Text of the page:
Throughout this series on communication (scroll through the blog posts to find more in this series), you’ve learned how important it is for communication to be open in your house - especially after a divorce. You’ve learned that what you do either opens or closes the door of communication between you and your kids. You’ve read that communication isn’t just about what’s said and that there’s some communication you can control and some you cannot. In today’s post, I am going to give you real communication stories I’ve heard in my years of working with families. (All the names and some of the details have been changed to protect families, but the lesson in each of these stories remains in tact.)
Story 1: This story has been made public. It’s the story of an adult who wrote a letter to her Dad. When she was 18, she stopped following the visitation schedule. Her Dad told his daughter that she had let her Mother get to her. The letter was a very raw, honest attempt to show Dad that the decision was hers and hers alone, that it was based in years of her Mom pushing her daughter to have a relationship with her Dad and Dad badmouthing Mom throughout. As I’ve said throughout the communication series, your kids love both you and your ex. Bad-mouthing your ex, even if they deserve it, only hurts your children, and in this case (and others like it), it hurts your relationship with your kids. You can read the full letter here on my Facebook page (don’t forget to give it a like for more stories like this).
Bad-mouthing your ex doesn’t just hurt your child, it hurts your relationship with your child.
Taking communication at your child’s pace can make the difference between a relationship or no relationship.
Story 2: After the divorce of their parents, these sisters transitioned to the Mom’s house/Dad’s house pretty well. The parents did a good job of allowing the kids to wear what they want (regardless of who bought it) between the homes and bring various electronics or other items between the homes. This made the kids feel comfortable with the transition. The difference was in the way Mom’s house and Dad’s house handled family time. In Mom’s house, there were family events like game night or movie night, but there was also time for each family member to enjoy their own hobbies and alone time. Everyone had a say in what games to play, what to eat during family dinners, and what to watch during movie night. In Dad’s house, family time happened every night and Dad and Stepmom chose the movie, the food, and had the kids make it and set it up. The kids didn’t feel as much of a part of the family at Dad’s as they did at Mom’s. This resulted in Dad asking the kids to follow the visitation schedule when they turned 18, and the kids saying they had no intention of doing that. You see, they needed to have a say, they needed their opinions to matter, and they needed to be themselves. You can learn more about this in the Communication Toolkit lesson on opening communication.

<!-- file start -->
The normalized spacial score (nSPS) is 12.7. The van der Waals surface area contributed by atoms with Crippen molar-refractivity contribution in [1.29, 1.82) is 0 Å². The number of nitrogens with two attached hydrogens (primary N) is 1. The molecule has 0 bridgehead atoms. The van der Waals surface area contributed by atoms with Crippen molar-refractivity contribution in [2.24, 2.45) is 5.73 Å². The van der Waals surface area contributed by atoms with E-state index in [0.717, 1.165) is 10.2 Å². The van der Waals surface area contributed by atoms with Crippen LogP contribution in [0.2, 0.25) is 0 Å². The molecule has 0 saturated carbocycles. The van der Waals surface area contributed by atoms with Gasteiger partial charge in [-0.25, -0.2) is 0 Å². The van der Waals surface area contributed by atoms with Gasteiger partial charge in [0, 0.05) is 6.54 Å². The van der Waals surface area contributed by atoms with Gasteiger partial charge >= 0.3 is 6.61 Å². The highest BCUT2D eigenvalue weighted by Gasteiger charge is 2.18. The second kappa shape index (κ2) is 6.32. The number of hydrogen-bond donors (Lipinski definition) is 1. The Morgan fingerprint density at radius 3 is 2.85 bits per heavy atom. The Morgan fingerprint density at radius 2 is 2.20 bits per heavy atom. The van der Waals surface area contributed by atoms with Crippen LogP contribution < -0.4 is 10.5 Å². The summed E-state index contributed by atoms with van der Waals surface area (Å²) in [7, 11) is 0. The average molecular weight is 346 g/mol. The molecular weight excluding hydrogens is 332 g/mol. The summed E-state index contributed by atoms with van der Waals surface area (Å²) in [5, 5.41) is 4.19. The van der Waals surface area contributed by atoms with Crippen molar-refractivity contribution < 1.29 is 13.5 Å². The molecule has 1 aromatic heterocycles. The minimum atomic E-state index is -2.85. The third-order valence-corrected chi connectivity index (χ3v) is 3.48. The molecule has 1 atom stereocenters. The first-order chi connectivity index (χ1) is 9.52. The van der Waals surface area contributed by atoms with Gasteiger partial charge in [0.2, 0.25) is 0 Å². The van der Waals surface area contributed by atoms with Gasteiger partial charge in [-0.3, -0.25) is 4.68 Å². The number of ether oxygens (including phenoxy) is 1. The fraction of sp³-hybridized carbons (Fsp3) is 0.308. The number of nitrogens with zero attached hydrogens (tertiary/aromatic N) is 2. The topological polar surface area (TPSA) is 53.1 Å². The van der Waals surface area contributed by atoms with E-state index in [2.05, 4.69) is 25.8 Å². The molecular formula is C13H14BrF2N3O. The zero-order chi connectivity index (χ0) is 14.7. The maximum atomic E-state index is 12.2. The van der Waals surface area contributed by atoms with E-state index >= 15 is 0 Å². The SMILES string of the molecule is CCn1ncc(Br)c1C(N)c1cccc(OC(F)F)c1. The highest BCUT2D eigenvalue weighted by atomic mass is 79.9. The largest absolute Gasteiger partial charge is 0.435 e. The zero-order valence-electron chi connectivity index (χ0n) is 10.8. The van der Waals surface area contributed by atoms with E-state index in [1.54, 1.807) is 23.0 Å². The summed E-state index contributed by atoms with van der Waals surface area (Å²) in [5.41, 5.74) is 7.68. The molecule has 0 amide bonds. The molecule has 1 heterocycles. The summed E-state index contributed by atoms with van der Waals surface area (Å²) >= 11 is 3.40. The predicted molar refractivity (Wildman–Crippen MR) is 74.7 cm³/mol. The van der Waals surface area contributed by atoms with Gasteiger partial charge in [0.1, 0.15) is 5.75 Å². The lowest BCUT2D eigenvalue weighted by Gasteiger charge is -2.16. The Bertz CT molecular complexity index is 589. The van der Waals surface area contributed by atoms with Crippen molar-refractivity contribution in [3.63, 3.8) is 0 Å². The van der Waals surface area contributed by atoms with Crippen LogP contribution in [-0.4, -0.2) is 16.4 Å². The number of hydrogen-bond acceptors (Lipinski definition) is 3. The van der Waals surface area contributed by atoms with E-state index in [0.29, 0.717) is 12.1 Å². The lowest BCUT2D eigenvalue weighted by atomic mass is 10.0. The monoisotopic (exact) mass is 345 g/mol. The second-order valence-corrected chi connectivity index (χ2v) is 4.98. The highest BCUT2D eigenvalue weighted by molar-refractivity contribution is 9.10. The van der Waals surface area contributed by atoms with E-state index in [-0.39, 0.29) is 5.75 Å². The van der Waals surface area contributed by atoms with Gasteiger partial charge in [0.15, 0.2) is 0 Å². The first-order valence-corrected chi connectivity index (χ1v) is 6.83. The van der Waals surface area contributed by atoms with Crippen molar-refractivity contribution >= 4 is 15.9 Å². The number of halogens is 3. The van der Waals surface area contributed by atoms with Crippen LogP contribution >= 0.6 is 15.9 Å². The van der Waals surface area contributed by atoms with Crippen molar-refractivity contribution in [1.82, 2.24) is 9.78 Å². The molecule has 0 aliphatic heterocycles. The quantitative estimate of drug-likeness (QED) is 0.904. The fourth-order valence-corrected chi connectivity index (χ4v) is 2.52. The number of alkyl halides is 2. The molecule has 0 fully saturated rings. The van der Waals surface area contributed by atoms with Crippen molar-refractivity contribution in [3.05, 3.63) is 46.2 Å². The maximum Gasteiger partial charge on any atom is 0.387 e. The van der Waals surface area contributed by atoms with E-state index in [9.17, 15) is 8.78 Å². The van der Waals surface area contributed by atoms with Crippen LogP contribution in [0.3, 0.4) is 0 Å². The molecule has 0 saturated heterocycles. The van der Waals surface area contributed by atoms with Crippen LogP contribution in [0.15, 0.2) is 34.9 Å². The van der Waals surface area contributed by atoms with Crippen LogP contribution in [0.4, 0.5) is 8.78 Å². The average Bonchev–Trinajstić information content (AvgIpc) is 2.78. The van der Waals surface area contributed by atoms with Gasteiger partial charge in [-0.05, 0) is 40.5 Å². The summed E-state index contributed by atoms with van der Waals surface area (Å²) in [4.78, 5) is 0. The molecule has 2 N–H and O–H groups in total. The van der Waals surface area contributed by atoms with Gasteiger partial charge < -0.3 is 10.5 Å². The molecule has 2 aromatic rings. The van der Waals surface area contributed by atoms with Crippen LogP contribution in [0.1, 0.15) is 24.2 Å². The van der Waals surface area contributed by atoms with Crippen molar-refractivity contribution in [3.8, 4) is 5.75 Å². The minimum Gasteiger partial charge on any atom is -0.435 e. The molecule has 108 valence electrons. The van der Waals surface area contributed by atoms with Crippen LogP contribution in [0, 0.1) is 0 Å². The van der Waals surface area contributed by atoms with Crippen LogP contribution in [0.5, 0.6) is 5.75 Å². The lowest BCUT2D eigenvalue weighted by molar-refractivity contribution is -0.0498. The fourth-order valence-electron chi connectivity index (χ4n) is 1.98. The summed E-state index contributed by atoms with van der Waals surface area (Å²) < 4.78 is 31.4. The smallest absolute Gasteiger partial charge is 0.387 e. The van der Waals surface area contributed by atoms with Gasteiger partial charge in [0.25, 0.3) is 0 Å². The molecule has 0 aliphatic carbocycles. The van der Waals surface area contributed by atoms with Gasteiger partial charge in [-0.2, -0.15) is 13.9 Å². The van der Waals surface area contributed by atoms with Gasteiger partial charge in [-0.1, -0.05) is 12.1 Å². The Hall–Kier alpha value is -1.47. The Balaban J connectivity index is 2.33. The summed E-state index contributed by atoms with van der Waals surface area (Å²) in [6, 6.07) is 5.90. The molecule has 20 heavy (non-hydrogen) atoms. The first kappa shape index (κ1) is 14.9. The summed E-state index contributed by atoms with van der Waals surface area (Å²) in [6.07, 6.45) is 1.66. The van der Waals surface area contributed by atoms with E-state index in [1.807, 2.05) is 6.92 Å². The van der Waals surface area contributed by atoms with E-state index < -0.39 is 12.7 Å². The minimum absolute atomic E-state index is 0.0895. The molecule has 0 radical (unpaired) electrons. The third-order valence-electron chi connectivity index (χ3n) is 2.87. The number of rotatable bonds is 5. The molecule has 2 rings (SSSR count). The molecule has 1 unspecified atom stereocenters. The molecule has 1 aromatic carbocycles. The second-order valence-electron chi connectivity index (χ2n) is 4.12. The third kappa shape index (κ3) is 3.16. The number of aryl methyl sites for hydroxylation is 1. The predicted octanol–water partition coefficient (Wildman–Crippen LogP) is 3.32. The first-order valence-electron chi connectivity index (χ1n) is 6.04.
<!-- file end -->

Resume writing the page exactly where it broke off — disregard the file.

The questions you ask can make your child open up or shut down.
Story 3: After the divorce of Mom and Dad while their child was still young, the child was having difficulty transitioning between the homes - or so it seemed. While at Mom’s house, she would cry and ask Mom to sleep in her bed with her. She cried extensively when being dropped off at school, to the point that the school counselor got involved. She didn’t sleep through the night at all and woke up very early. At Dad’s house, she went to bed perfectly and slept alone all through the night. She slept so well that Dad had to wake her up in the morning. Her drop-offs at school were perfect, in fact the counselor and teachers asked that Mom use the same routine Dad and Stepmom did. What’s the difference between the 2 homes? At Mom’s house, as soon as her daughter was with her, the interrogation began: What did you do at Dad’s? Was your Stepmom there? Who did you go with? What did you wear? What did you eat? The questions didn’t stop! This girl felt anxious and felt like her answers either made Mom happy or made Mom sad. This girl put all this pressure on herself, thinking she was what made Mom happy or sad, and it affected her daily. At Dad’s, she could just be herself. She could play, rest up, and know that Dad was happy no matter what, but that time with her made him happier. It was a healthy relationship. You can learn more about this in the Communication Toolkit lesson on communication traps.
In each of those stories, you see the effects of communication on your children. You see that by putting the kids first, by putting the relationship your kids have with you and their other parent first, the parents made their children feel comfortable and loved. When the parents were out to try and compete with their ex, when the parents were trying to force family time, when the parents were trying to interrogate instead of gently involving themselves - it backfired. You can learn more about this and other lessons in the Communication Toolkit.